I'm teaching a new course this fall - Western Humanities I - and there is a set of required texts from which we can choose to build our course. We must, naturally, include one of Homer's epic poems, The Iliad or The Odyssey. Not being much for battle play-by-plays, I prefer The Odyssey, so I started there. As one of the oldest extant texts available, The Odyssey is a fitting opportunity to "start at the very beginning - a very good place to start" as we attempt to lay a foundation of textual relevance to our students. However, most of these students will not be English majors, they will not be readers, they will not be accustomed to or interested in dactylic hexamater or anything having to do with the original Greek. With that in mind, I have decided to take the risky step of NOT asking my students to read an original text translation in its entirety; instead, I ordered Simon Armitage's translation, commissioned by BBC Radio for a dramatic radio performance and later published in book form. I want them to experience the energy of the oral tradition - as it was originally intended.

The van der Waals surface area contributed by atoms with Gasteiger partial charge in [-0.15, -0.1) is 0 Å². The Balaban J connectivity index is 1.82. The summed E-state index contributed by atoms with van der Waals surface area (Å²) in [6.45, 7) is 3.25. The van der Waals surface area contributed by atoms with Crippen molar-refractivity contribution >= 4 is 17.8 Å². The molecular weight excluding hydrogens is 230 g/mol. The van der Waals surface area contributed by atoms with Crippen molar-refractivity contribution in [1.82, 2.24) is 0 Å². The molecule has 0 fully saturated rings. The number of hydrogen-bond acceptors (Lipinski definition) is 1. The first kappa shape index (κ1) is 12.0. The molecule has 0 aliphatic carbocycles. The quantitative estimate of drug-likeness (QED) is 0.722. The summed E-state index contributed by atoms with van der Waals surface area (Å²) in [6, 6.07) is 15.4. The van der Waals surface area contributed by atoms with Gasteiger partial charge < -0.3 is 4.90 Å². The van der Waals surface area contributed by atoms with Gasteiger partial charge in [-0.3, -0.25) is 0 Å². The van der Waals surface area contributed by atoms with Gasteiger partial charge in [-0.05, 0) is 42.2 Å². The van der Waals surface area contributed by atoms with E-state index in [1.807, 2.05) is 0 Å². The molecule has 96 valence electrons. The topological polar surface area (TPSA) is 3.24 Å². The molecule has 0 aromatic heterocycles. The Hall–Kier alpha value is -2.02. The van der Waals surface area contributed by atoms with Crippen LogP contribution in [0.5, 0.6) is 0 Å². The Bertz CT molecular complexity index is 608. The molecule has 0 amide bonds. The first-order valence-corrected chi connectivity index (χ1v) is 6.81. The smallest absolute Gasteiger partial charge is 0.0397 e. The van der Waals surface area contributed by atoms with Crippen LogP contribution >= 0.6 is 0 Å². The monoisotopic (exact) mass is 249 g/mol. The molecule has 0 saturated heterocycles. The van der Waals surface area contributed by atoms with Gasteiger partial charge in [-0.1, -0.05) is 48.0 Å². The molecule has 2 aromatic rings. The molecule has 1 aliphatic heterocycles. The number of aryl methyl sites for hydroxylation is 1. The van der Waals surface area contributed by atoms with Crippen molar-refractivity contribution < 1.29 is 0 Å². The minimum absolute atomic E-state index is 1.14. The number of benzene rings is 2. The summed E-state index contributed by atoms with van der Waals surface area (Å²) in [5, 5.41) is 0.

This translation stays remarkably true to the original text, and the dramatic dialogue makes the story come to life. It is strong and thoughtful, and I believe it will captivate students much more than the original text. Don't worry, though, I will introduce them to fragments of a respected translation. I will make sure they understand the roots of epic poetry as poetry, but I'm excited for how this version promises to enliven the class from the very beginning. It is a beautiful but accessible version of this most classic of texts, and I highly recommend it. Accessible though it is, it doesn't try to be something it's not. As the introduction by the author reads:
It is not set in a housing estate in Salford. It does not depict the Achaeans as veterans of the Gulf War or asylum-seekers, though of course we should not be surprised if the Odyssey rings with echoes and resonances of our contemporary world. Such is the power and purpose of myth. (vi)It is these echoes and resonances that I intend to explore in the course. I'm going to use The Odyssey as the bedrock not just of Western literature but quite specifically of the course. Everything we do will serve to further plumb the Odyssey's themes of journey, home, family, disguise, and the importance of story. We will also read Plato, Ovid, Dante, and Shakespeare, but we will track the influence of Odysseus through each of these and into our contemporary Western culture. We will read a little Big Fish and watch a little O Brother and finish the class with Atwood's The Penelopiad. What do you think?